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CURR 5400: Reading and Writing in the Content Areas: Evaluating and Citing Sources

Library guide for CURR 5400.

What is APA?

APA style is the official format for the American Psychological Association and is used widely throughout the social sciences.

Any class you take from the UCCS College of Education will require APA style citation.

If you are taking courses from other colleges, you may be using styles such as MLA, the Chicago Manual of Style, or Turabian. Courses in the sciences will have a wide range of styles as well, so please check with your instructors in other colleges.

The library has many style guides available in print or online. Check our catalog for call numbers and locations.

Help From the Writing Center

UCCS Writing Center

Excel Centers: The Centers for Excellence

The Writing Center consultants will help with formatting and citing sources according to APA, MLA, and Chicago style rules online or in person. Check their website for hours and other services.

Keeping Track of Citations

Try using a citation manager such as Zotero (free), EndNote Web (free for UCCS), Mendeley (free),  EndNote or RefWorks

From most of our databases, you can export your citation directly into the software then organize the citations by project.

Peer-Review

What is peer-review?

Content in peer-reviewed or refereed journals has undergone a process by which it is reviewed by experts in the discussed subject matter. The identifying information (such as author name and institutional affiliation) has often been removed during the review, resulting in an unbiased "blind" process. 

Double Blind means the reviewer does not know who the author is, and the author does not know who has reviewed his or her paper.

How do you find peer-reviewed articles?

In many databases, such as ERIC, you can narrow to peer-reviewed or scholarly articles from the advanced search screen, or from the results list.

What is a Scholarly Journal Article?

If your professor told you to use scholarly, or peer-reviewed, sources for your assignment, you need to find an article published in a peer-reviewed journal. Use a library search tools to locate articles, then check them for the following features:

checkmarkIs this an article that was published in a journal? (Hint: Look near the bottom or top of the page for a journal name, volume number, issue number, year and page numbers.)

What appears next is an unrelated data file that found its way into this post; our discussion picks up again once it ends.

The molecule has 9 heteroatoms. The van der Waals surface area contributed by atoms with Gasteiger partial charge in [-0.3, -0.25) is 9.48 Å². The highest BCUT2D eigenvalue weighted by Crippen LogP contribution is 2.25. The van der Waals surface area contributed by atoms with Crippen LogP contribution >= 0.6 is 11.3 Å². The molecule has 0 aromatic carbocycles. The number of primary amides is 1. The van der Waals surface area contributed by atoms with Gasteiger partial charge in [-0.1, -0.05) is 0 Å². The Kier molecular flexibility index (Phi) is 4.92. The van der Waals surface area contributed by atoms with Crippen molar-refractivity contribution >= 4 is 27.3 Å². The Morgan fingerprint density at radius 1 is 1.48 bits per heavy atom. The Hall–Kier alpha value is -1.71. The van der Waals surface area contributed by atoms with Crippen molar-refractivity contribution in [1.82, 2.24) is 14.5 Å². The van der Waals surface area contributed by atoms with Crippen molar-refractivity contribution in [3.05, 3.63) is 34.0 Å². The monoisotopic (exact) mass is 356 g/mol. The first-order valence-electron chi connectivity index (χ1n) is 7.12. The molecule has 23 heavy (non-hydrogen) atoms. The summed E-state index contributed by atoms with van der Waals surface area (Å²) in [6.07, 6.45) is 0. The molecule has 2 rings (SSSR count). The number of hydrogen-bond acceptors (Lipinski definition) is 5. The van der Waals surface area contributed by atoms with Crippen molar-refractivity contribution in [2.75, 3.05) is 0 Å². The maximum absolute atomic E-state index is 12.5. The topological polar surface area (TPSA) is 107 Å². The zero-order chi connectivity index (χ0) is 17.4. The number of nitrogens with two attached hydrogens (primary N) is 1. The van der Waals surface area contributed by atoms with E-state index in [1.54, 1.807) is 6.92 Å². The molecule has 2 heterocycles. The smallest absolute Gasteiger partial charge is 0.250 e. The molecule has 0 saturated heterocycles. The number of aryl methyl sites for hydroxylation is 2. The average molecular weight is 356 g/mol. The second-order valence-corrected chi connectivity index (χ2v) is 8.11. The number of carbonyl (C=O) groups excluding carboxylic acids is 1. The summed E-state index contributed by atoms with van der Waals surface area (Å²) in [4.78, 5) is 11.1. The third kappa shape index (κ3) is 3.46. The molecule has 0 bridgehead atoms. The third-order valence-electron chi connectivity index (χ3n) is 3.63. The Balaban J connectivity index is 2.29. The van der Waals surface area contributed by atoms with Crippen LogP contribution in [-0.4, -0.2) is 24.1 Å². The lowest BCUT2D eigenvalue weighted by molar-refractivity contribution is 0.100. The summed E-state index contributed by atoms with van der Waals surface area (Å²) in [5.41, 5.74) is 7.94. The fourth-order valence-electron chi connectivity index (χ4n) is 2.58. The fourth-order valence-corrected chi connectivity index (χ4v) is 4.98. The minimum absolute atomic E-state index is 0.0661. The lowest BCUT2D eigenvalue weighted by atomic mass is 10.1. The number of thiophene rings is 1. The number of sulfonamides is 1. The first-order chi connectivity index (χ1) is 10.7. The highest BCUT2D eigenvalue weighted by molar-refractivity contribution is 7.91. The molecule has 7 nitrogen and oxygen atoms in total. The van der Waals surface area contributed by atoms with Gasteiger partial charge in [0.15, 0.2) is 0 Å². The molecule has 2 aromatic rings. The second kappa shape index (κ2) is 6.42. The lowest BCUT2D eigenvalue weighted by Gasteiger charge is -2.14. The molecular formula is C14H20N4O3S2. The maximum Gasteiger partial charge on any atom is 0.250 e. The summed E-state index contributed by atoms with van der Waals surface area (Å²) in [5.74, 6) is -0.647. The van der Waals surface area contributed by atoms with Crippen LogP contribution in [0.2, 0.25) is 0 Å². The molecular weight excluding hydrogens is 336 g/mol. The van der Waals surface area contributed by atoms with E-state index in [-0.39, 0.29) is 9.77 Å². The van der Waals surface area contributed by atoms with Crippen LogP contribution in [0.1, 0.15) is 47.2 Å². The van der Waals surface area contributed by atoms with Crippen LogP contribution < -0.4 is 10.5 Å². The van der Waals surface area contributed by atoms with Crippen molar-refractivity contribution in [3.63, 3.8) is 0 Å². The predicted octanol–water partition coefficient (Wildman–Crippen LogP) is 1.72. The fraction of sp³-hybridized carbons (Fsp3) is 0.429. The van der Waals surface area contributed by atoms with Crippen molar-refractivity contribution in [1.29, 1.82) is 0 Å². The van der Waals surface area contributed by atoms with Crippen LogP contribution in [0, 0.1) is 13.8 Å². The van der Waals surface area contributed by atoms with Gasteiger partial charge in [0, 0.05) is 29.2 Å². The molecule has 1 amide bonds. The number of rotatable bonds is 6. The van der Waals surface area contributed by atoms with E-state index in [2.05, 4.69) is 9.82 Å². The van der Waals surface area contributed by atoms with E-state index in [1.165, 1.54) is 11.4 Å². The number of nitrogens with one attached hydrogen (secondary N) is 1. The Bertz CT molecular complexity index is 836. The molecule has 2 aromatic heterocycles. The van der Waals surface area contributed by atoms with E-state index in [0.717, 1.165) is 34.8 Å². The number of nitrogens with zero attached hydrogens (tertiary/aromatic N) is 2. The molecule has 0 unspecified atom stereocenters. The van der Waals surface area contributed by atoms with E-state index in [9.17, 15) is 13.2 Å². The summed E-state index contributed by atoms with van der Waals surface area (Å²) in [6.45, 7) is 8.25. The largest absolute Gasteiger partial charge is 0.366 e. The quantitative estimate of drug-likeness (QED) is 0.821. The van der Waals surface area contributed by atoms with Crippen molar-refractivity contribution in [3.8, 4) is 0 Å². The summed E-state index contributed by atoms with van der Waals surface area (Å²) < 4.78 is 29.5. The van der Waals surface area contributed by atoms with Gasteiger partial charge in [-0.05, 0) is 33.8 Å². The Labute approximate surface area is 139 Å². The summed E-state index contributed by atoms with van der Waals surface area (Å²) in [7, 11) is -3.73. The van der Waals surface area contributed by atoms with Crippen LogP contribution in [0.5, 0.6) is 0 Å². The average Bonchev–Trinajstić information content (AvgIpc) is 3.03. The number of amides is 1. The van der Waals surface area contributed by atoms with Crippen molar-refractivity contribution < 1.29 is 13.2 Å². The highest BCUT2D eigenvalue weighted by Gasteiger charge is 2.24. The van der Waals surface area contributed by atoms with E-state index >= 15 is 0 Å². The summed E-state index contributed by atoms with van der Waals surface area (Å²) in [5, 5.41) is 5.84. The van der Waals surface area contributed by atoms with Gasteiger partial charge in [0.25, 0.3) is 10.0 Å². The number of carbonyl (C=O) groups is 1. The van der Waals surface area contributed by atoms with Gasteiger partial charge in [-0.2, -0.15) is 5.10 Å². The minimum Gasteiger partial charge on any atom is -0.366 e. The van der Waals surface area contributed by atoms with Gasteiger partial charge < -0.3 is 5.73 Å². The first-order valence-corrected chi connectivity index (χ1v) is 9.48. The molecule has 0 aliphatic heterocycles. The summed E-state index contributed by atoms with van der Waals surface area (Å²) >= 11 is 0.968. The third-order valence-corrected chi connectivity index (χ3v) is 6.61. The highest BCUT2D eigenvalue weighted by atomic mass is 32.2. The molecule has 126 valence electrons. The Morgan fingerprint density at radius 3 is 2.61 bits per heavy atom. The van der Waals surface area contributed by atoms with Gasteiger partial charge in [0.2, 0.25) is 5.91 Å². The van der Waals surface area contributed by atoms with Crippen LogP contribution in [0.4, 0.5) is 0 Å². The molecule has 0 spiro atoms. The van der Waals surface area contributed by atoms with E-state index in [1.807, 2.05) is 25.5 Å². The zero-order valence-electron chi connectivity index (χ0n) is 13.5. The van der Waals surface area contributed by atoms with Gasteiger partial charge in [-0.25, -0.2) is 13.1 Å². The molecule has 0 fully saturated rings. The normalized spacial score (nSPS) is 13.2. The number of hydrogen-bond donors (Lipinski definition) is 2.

Does the article tell you where the author works (and maybe their contact details)? (Hint: Look for footnotes by the author's name.)

Is there an abstract at the beginning of the article? (A summary of the article, written by the authors.)

Does the article end with a bibliography or list of works cited? (There could also be extensive footnotes.)

Is the language in the article more technical than a typical magazine or newspaper?

Does the article's formatting look really boring? (No advertisements or glossy color pictures.)

If you answered YES to most of these questions, the article you're looking at is probably scholarly!

Evaluating Sources

How do I know if my source is a good source?

  1. Authority: Who is the author? What are credentials?
  2. Objectivity: Why was this article written? Is it scholarly? Persuasive?
  3. Currency: When was it written? Is it relevant today?
  4. Coverage: How in-depth is this material?

What is the difference between a primary source and a secondary source?

Primary Source: A document, speech, or other evidence written, created or otherwise produced during the time under study.

(Original publications, journals, letters, conference papers  and proceedings, field notes, autobiographies, film footage, dissertations, studies, art, data, photographs, technical reports, patents) 

Secondary Source: A restatement or analysis of a primary source, written after the fact.

(Critiques, summaries, reviews, textbooks, dictionaries, encyclopedias, biographies, bibliographies, indexes, abstracts, handbooks)